Thursday, September 15, 2011

Rosie Clooney and Keith Carradine Singing “Turn Around”
By Nicholas Stix

May 4, 2011
Nicholas Stix, Uncensored

Thanks to caenphx.

For comparison’s sake, not to mention pure pleasure, see the 1960s’ Kodak ad.

Of related interest, see:

“Harry Belafonte, Extortionist?”

Saturday, September 03, 2011

Charley Pride: “Roll on, Mississippi”
May 9, 2011
Nicholas Stix, Uncensored


Roll on, Mississippi
(Words & Music by Unknown—please help me here, folks! This is not the 1931 song.)

Walking along, whistlin’ a song,
Barefoot and fancy free,
A big riverboat, passing us by,
She’s headed for New Orleans,
There she goes, disappearing around a bend,
Roll on, Mississippi; you make me feel like a child again.

Cool river breeze, like peppermint leaves,
The taste of it takes me back,
Chewin’ on a straw, with torn overalls,
Cane pole and old straw hat; muddy river,
Just like a long lost friend,
Roll on, Mississippi; you make me feel like a child again.

Roll on, Mississippi, big river roll,
You’re the childhood dream I grew up on,
Roll on, Mississippi, carry me home,
Now I can see I’ve been away too long,
Roll on, Mississippi, roll on.

When the world’s spinnin’ ‘round, too fast for me,
I need a place to dream,
So I come to your banks, I sit in your shade,
And relive the memories,
Tom Sawyer … and Huckleberry Finn,
Roll on, Mississippi; you make me feel like a child again.

Roll on, Mississippi, big river roll,
You’re the childhood dream I grew up on,
Roll on, Mississippi, carry me home,
Now I can see I’ve been away too long,
Roll on, Mississippi, roll on.

Roll on,
Roll on, Mississippi, roll on,
Roll on, Mississippi, roll on.

Thanks to pheyup33 for the upload, replete with the beautiful video, and to TS Rocks, for the lyrics.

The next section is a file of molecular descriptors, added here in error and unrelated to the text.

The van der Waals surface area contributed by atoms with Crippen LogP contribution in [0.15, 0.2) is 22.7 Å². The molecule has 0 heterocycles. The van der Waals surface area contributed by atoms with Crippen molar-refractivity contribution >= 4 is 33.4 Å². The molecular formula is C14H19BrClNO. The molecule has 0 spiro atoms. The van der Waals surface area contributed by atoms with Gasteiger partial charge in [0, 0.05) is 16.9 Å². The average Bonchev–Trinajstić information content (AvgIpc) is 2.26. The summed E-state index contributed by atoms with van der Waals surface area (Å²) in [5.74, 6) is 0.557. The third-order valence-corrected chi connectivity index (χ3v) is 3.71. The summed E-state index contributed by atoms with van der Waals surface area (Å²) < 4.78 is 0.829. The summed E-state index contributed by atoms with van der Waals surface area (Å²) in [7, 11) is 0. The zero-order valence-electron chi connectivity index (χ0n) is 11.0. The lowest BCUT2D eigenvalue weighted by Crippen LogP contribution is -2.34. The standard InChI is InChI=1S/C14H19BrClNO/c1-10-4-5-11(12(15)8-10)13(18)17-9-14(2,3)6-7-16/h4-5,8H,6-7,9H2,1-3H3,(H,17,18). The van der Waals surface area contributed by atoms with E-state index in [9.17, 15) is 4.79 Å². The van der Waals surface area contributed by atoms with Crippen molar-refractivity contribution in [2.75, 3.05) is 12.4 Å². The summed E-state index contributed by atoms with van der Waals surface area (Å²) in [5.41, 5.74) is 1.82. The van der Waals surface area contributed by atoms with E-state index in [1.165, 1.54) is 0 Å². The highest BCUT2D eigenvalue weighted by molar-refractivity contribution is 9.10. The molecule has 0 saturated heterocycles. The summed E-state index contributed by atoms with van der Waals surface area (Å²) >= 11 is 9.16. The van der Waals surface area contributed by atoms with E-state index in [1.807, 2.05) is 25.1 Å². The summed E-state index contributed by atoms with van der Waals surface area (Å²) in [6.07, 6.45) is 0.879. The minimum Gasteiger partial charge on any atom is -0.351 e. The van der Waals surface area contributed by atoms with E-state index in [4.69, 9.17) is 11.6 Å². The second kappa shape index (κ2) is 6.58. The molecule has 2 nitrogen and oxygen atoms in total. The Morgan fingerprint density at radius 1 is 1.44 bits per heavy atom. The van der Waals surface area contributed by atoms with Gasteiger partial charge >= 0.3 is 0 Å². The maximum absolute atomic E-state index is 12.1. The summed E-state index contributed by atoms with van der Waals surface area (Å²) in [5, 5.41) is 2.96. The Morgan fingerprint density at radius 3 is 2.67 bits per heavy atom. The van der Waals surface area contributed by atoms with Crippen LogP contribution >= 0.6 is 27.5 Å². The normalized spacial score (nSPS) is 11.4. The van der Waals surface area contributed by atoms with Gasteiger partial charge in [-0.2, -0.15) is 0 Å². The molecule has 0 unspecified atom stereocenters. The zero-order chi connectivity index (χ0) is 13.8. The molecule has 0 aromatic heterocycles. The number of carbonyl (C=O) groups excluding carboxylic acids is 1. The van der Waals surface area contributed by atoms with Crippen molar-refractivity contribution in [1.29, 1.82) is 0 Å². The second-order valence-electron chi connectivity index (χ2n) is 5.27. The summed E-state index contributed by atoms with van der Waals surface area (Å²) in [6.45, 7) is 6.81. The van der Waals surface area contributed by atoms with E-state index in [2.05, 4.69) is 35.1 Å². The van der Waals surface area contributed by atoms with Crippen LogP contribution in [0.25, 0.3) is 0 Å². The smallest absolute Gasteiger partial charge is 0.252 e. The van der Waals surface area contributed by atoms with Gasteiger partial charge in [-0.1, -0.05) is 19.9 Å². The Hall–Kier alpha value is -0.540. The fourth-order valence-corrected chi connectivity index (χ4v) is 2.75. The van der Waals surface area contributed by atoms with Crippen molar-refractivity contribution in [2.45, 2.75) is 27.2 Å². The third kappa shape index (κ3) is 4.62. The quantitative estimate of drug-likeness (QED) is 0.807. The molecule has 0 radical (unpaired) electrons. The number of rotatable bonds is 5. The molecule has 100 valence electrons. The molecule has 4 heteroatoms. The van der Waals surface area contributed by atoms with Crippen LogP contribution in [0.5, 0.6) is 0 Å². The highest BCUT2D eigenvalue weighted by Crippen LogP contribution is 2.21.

* * *

A few days ago, as is often the case, The Boss had her country music cable channel on as I returned home from school with the Boss’ Boss. She usually lets me shut it off, because I don’t like to hear the TV that time of day, and because most of the music the channel plays is mediocre. But before I could shut it off, this golden voice came on, singing a melody I’d never before heard, but which instantly grabbed me. I turned up the sound.

I’d heard Charley Pride a couple of times before and knew he had a great pair of pipes, and knew something of his story—first black country music star, biggest star of them all for a couple of years at the beginning of the ‘70s—but I’d never heard this song. Now I know why Charley Pride was as big as he was.

I had so much trouble finding out who wrote the song that I even wasted time at The Pretend Encyclopedia (TPC), aka Wikipedia. The entry for Pride says that he was born on March 18, 1938, and pitched for the Memphis Red Sox of the Negro American League in 1952.

And I’m Babe Ruth.

That Charley Pride played in the Negro Leagues is not in dispute. I’d already learned that fact elsewhere. But I don’t for one minute believe that he was a professional baseball pitcher at the age of 14.

Either the “editors” at TPC got Pride’s birthday wrong, or the year in which he started playing baseball professionally wrong. Either way, why would any intelligent person use something as a “reference” that requires that you already know the information better than the “editors”?